Here's some seriously bad news: you can become allergic to your own orgasms — and we're still not entirely sure why.
A new study published in the journal Urology Case Reports documents how a once perfectly healthy, 27-year-old man suddenly found himself having severe allergic reactions after ejaculating.
The man experienced flu-like symptoms after an orgasm, such as coughing, sneezing, a runny nose, hive rashes on the forearms, and even lymph node swelling, according to the study.
It didn’t matter whether he simply masturbated or had sex — the allergies would flare up whenever he had an orgasm, sometimes immediately, other times slightly delayed.
The patient first started noticing the symptoms when he was 18, and things only went downhill from there. In fact, his symptoms got so bad that the man actively abstained from any romantic pursuits and sex entirely.
And you can't blame him: the symptoms lasted between two to seven days!
His affliction is what's known as post-orgasmic illness syndrome (POIS). And while he may not be alone in having it, POIS is extremely rare.
According to study co-author Andrew Shanholtzer, a medical student at the Oakland University William Beaumont School of Medicine, there are only around 60 documented cases of POIS in medical literature, but the number of people affected is likely higher.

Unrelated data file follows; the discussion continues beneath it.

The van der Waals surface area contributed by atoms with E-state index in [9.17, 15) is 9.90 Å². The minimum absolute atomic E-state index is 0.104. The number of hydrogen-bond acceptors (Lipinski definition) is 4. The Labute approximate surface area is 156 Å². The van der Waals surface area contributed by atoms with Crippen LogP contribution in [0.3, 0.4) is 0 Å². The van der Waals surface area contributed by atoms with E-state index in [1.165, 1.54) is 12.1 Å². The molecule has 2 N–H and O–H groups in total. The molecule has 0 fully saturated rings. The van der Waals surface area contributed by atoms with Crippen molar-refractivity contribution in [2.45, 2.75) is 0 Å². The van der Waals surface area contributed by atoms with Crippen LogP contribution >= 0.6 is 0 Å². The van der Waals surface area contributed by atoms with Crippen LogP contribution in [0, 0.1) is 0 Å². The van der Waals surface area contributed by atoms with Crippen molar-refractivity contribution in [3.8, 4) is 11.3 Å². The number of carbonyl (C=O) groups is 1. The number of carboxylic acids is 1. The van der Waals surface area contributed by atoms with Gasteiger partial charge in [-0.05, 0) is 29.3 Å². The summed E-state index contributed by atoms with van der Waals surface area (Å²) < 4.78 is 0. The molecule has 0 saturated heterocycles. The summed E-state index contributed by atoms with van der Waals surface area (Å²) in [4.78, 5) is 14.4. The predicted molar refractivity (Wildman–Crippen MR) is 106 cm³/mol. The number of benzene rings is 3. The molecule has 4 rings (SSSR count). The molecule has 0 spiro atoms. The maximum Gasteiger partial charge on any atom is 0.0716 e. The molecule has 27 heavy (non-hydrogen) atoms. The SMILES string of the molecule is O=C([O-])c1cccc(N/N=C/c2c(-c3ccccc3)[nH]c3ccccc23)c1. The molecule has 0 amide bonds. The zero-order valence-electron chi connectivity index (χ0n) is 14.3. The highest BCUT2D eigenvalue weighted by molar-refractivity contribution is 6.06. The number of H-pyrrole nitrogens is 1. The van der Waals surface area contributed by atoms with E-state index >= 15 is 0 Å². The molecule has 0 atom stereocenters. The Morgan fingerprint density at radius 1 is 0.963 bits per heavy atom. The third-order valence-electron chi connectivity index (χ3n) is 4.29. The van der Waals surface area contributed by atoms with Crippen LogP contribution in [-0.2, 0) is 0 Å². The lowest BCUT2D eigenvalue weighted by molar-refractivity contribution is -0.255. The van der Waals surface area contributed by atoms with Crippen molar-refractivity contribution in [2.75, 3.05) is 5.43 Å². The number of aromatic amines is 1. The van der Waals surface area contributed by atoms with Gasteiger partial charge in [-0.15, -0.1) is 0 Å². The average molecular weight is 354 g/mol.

"Many health providers do not know about it, let alone the public," Shanholtzer said in a statement, as quoted by New York Post. "It is more than likely that it is underdiagnosed, with many sufferers out there."
So it's not surprising to hear that the patient was erroneously diagnosed after visiting several different specialists, including an allergist that believed he had hay fever.
Nothing those doctors prescribed him, such as antibiotics, helped with his symptoms. Ultrasounds, semen analyses, and testosterone levels all seemed unremarkable.
Which left one burning question: what caused the symptoms?
Shanholtzer says one possible explanation for POIS is damage to the testicles causing sperm to enter the bloodstream.
"There are special cells called Sertoli cells that nurture and surround sperm and keep it isolated from immune cells," he explained. "When the Sertoli cells are damaged, the sperm is exposed to the immune system for the first time and the immune system attacks the sperm like it is a virus or foreign bacterium."
As for treating POIS, the researchers note that there have been treatments shown to be effective in the past, such as injecting patients with a diluted form of their own semen and gradually increasing the concentration over time. But those took years before symptoms significantly improved, and were pretty costly, too — not to mention extremely uncomfortable.
For this particular patient, the researchers prescribed antihistamines, and eventually found fexofenadine, an inexpensive drug that is typically used to treat hay fever, to be the most effective with a 90 percent improvement in symptoms.
Still, more research will have to be done to properly evaluate fexofenadine's safety and effectiveness in treating POIS in a larger population, but it's a promising start.
More on sexual health: Bad News: Scientists Say Eating Too Many Edibles May Make Your Balls Shrivel Up